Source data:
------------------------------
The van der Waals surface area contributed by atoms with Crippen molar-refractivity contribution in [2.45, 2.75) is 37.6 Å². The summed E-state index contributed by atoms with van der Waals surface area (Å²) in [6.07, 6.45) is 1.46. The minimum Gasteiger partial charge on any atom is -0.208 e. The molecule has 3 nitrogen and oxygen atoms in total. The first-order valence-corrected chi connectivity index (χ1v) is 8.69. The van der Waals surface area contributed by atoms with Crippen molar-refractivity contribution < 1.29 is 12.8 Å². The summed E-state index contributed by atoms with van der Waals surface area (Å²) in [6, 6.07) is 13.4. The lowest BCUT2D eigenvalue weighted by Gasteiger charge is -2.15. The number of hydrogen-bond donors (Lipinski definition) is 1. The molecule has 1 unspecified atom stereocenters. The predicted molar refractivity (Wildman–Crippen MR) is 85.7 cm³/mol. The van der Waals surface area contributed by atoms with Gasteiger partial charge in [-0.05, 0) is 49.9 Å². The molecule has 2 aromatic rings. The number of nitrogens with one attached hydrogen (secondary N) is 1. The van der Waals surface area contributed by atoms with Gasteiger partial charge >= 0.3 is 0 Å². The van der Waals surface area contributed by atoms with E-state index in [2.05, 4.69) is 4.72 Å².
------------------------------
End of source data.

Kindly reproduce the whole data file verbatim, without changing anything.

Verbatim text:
The van der Waals surface area contributed by atoms with Crippen molar-refractivity contribution in [2.45, 2.75) is 37.6 Å². The summed E-state index contributed by atoms with van der Waals surface area (Å²) in [6.07, 6.45) is 1.46. The minimum Gasteiger partial charge on any atom is -0.208 e. The molecule has 3 nitrogen and oxygen atoms in total. The first-order valence-corrected chi connectivity index (χ1v) is 8.69. The van der Waals surface area contributed by atoms with Crippen molar-refractivity contribution < 1.29 is 12.8 Å². The summed E-state index contributed by atoms with van der Waals surface area (Å²) in [6, 6.07) is 13.4. The lowest BCUT2D eigenvalue weighted by Gasteiger charge is -2.15. The number of hydrogen-bond donors (Lipinski definition) is 1. The molecule has 1 unspecified atom stereocenters. The predicted molar refractivity (Wildman–Crippen MR) is 85.7 cm³/mol. The van der Waals surface area contributed by atoms with Gasteiger partial charge in [-0.05, 0) is 49.9 Å². The molecule has 2 aromatic rings. The number of nitrogens with one attached hydrogen (secondary N) is 1. The van der Waals surface area contributed by atoms with Gasteiger partial charge >= 0.3 is 0 Å². The van der Waals surface area contributed by atoms with E-state index in [2.05, 4.69) is 4.72 Å².